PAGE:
David Bartone

This Machine Kills Fascists

Also having sent my body out on the minted water—

mind strident, mind green—like a canoe gaining drift

toward the shoelace factory, I loved a woman.

Summer we made a joke of our bodies as we loved

each other. We chased afternoon and caught

sometimes a cool in the shade of it, and away.

The animals slept and we baked rhubarb

in the heat, made up our minds

about all the things. We even dared political. Kiss more than money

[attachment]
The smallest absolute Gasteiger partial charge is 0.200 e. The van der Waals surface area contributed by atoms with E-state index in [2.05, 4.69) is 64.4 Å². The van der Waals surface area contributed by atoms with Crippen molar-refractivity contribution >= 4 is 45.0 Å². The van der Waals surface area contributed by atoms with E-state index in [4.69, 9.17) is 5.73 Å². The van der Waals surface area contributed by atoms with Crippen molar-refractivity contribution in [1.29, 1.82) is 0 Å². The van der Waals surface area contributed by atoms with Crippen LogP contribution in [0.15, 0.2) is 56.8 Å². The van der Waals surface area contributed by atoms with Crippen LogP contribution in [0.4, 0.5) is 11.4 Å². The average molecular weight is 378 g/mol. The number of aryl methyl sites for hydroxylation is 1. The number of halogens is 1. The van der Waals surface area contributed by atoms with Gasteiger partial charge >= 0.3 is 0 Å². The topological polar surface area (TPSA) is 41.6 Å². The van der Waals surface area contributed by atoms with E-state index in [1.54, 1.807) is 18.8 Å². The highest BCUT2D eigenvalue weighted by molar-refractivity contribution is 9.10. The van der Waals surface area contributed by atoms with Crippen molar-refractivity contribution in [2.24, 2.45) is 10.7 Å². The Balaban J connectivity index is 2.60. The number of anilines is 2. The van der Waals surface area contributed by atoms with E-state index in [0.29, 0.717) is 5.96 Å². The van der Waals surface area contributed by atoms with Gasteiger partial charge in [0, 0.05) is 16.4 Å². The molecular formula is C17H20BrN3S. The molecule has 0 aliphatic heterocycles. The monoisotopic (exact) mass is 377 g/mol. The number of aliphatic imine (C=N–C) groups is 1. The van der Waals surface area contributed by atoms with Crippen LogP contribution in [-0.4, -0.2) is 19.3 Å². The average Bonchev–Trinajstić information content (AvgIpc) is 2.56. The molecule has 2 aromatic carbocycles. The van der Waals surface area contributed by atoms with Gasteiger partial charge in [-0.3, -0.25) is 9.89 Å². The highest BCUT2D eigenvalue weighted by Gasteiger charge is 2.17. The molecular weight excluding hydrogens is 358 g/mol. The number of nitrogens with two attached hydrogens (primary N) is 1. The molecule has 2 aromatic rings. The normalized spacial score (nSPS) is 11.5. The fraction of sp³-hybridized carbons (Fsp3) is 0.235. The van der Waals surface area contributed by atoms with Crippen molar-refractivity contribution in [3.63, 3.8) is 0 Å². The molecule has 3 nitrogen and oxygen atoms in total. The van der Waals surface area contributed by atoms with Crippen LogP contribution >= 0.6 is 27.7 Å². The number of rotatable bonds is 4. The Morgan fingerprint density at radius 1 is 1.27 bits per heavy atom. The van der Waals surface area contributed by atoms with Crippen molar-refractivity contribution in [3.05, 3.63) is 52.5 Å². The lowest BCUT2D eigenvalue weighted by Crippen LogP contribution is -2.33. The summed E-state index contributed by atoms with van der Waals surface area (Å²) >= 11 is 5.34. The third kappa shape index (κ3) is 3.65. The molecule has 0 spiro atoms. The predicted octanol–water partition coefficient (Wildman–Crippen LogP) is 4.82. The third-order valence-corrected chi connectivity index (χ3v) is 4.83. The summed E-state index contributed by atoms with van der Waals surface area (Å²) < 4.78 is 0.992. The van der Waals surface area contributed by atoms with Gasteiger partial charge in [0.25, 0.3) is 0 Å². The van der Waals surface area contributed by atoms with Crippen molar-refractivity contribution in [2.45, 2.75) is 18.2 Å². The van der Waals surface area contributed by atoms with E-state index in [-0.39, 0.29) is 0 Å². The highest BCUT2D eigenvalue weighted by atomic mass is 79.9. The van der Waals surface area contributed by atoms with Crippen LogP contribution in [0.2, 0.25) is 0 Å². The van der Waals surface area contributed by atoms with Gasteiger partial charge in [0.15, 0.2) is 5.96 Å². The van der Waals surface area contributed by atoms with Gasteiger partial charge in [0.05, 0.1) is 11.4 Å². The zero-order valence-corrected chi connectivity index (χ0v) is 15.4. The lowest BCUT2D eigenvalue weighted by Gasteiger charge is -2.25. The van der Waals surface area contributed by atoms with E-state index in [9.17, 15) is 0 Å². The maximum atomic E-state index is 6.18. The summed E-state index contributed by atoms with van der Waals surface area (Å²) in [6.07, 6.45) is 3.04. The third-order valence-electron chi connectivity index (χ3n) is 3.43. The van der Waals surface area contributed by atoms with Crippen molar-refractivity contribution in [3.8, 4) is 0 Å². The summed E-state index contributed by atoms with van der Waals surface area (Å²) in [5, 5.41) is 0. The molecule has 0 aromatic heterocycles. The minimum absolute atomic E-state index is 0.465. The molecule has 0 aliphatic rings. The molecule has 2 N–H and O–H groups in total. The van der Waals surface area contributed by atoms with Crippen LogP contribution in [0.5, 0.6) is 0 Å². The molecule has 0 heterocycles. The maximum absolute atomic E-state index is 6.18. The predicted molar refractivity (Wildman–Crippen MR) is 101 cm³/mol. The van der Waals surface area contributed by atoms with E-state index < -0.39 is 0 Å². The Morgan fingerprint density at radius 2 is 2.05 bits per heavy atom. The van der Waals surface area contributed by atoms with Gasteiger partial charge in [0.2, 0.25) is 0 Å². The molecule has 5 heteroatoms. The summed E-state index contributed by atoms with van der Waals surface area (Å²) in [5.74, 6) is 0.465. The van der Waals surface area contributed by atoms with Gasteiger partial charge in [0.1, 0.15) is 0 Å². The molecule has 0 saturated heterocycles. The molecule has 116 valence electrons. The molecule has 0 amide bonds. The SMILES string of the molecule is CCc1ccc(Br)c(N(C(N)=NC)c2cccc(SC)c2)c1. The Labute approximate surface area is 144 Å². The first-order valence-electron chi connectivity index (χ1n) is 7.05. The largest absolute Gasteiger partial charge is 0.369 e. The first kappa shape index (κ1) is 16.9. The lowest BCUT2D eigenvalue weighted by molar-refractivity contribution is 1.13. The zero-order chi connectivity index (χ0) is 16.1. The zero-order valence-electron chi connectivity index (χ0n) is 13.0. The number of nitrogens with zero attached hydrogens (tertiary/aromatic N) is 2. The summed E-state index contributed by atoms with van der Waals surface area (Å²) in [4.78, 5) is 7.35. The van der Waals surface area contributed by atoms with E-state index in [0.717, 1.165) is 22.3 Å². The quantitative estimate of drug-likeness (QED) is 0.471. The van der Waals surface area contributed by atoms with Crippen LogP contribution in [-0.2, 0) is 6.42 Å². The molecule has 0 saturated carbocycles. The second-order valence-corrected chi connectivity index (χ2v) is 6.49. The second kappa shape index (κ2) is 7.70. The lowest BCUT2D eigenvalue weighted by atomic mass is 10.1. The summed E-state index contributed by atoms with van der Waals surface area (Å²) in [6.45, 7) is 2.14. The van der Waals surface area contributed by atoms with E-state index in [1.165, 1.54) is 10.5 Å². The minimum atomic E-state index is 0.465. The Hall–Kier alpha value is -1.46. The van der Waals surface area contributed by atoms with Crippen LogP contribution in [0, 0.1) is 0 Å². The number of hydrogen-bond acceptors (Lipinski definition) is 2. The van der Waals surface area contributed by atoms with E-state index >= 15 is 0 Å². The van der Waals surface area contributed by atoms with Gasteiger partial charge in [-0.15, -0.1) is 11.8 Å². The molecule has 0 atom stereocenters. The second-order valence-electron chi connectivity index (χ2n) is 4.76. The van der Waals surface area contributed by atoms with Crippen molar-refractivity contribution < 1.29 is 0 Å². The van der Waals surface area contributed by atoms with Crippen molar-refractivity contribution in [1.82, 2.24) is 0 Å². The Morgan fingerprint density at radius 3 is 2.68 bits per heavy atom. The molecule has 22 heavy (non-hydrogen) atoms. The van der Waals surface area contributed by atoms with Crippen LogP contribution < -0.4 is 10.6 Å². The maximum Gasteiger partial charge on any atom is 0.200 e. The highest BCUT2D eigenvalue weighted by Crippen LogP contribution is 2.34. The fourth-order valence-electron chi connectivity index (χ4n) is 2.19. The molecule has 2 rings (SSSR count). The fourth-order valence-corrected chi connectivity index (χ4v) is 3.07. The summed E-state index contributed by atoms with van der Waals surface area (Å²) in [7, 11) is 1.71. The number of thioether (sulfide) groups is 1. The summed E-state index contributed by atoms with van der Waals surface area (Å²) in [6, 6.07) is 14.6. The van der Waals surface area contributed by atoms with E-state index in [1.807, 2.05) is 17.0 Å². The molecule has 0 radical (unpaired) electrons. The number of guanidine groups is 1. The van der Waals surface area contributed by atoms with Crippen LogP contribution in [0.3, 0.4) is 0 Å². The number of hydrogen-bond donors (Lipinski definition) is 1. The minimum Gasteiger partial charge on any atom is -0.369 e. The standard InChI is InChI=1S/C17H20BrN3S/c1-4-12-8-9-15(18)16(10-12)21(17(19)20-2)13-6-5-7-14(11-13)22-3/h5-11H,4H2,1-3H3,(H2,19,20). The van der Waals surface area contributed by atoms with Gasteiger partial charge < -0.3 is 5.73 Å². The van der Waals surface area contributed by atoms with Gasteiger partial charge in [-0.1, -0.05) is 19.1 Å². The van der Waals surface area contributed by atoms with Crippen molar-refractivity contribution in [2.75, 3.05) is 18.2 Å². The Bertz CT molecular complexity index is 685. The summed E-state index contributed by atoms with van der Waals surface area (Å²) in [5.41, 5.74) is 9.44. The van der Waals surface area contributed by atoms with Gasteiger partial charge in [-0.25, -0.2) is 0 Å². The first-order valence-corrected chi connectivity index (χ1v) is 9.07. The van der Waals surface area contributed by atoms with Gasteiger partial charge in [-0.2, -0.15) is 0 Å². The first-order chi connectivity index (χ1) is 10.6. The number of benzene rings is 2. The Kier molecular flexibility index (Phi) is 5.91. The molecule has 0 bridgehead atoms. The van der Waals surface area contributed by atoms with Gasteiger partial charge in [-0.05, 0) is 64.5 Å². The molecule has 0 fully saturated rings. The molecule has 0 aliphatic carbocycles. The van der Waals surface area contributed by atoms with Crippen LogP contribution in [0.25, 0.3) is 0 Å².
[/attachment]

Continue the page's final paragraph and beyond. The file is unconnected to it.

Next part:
away. Do you know how many centuries I loved a woman

whose name, though I do not remember, I waft in vain?

A secret lets her name vanish. I deny everything and nothing

vanishes. I spend nothing. It is hazy and I have nothing

I’m willing to spend. I am full of prose. I have that to chip. I guess I could

get rid of my books. I have no proof they exist.

Only a few lines of verse I am soon going to túrn on. 

I have just authored another century

of Perseus, crickets and emptiness, the center of any old lake.